(Photo credit: FIFA)
Esports has risen in popularity immensely this decade as competitive gaming in the UK and of sports-based games looks to play catch-up with the big-hitting titles that sell out arenas in the Far East and in the States.
The International: Dota 2 Championships took place in Seattle last year, with the winners, Mineski, going home with the prize of $10.9 million from the pool of $24.7 million. This is where the future lies, with esports big players having conversations with IOC (International Olympic Committee) officials in Switzerland last month.
Esports will also play a part at the upcoming Asian Games in Jakarta and Palembang, Indonesia. Arena of Valor, Clash Royale, Hearthstone, League of Legends, Pro Evolution Soccer and Starcraft II will feature as demonstration events, with medals awarded.
The UK is spoiled when it comes to choice of traditional sports. Whereas other nations may have one or two major sports, the UK competes at the highest level across the board, with football, cricket, rugby, tennis and athletics all in the public eye.
A new tradition
FIFAThis goes all the way down to participation levels, right? This may not actually be the case, as a recent poll suggests that less Brits are still playing sport and turning to the gaming equivalent instead.
“I can’t play like Messi, but on FIFA, not only can I play like him, I can be him.”
Plusnet asked a survey of 1,001 people with an interest in gaming and/or football whether they would rather actively play football, or sit on the sofa and play the gaming equivalent. The results came back with 72% preferring to fire up a game of FIFA or Pro Evolution Soccer with their mates, rather than kicking a ball around.
Almost a third said this was because they were “better at playing video games than the real thing”, with 31% saying “on video games, I can play as my favourite players”.
Andrew Seleapak, professor in telecommunications at the University of Florida said: "Sports video games allow us to fantasise about being our favourite players, which means we also have the skills of our favourite players and athletes.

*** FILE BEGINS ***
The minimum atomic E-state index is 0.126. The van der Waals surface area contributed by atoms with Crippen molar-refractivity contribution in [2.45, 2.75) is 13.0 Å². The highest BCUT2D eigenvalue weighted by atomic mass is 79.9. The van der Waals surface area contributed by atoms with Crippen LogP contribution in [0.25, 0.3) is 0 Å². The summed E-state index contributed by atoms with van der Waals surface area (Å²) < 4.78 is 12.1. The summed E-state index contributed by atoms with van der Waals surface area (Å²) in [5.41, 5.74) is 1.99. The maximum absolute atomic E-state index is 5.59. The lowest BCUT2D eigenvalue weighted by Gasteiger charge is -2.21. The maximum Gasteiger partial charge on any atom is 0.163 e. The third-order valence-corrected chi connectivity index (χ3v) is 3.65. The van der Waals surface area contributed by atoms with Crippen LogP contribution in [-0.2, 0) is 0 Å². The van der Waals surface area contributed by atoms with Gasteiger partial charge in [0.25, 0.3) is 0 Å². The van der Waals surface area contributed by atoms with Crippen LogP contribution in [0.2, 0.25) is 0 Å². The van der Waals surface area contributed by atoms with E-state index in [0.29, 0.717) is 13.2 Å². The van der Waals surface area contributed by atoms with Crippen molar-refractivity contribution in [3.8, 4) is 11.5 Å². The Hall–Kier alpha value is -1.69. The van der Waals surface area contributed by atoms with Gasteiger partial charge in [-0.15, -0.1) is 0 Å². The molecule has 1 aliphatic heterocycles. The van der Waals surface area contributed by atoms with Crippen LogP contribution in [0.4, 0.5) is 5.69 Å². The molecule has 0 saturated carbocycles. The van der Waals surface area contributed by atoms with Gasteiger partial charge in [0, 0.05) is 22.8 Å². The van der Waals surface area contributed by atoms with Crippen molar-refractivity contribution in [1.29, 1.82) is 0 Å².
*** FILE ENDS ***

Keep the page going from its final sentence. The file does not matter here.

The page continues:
"I can’t play like Messi, but on FIFA, not only can I play like him, I can be him."
Problem or solution?
FIFATo some, this may sound alarming. The UK government is currently on a mission to put the country on a diet, with concerns over nutrition levels. The National Diet and Nutrition Survey collected data between 2014 and 2016, revealing that 141% of teenagers daily calorie intake, respectively; the official recommendation is to limit sugar to no more than 5%.
With so much reward available for being successful in gaming, maybe it isn’t so bad. The esports movement is now hitting the UK and the sports video game titles, with the recent FIFA eWorld Cup held in London a massive success.
It was a record prize pool for the eWorld Cup at $400,000 with champion MsDossary going back to Saudi Arabia with an official FIFA trophy, an invitation to The Best FIFA Awards ceremony and prize money of $250,000. 20 million people began the qualifying process for the eWorld Cup, meaning the demand is clearly there.
If Olympic status is granted, you can only imagine participation in esports to increase dramatically. In the Plusnet survey, 56% of people regarded esports as a ‘real sport’, with 58% wanting to see esports represented at the Olympics.
Professional football clubs such as Manchester City and West Ham United have snapped up professional esports players, and 61% in the survey wanted to follow the likes of Man City pairing Marcuzo (FIFA eWorld Cup 2018 semi-finalist) and Deto (FIFA Interactive World Cup 2017 runner up) in representing a football team.
Whitney Meers, founder of video game market agency Platformer Marketing said: “The barrier to entry is lower with video games. Even in the middle of the night, all you need is the console and the game to get started, not an entire team and access to a pitch.”
No stopping the snowball
FIFAWith esports growing and growing seemingly with every passing day, you can only imagine the prize pools and lucrativeness of tournaments to grow. More and more traditional sporting authorities will get involved and expect the IOC and Premier League among the first to get involved.
Football will survive with the esports movement, and may even grow from it, with many fans in the US getting into ‘soccer’ through the phenomenon that is FIFA. The worry is for the lesser sports, which are not regarded the world over and don’t have a connection to esports.
Rugby, cricket and tennis already struggle to compete against football at the moment, in participation and attendance, and if more people are at home playing video games, this will be detrimental to their futures. Governing bodies need to look after them, as there is a possibility that the current rise in quality in these sports may decline, with esports the explanation.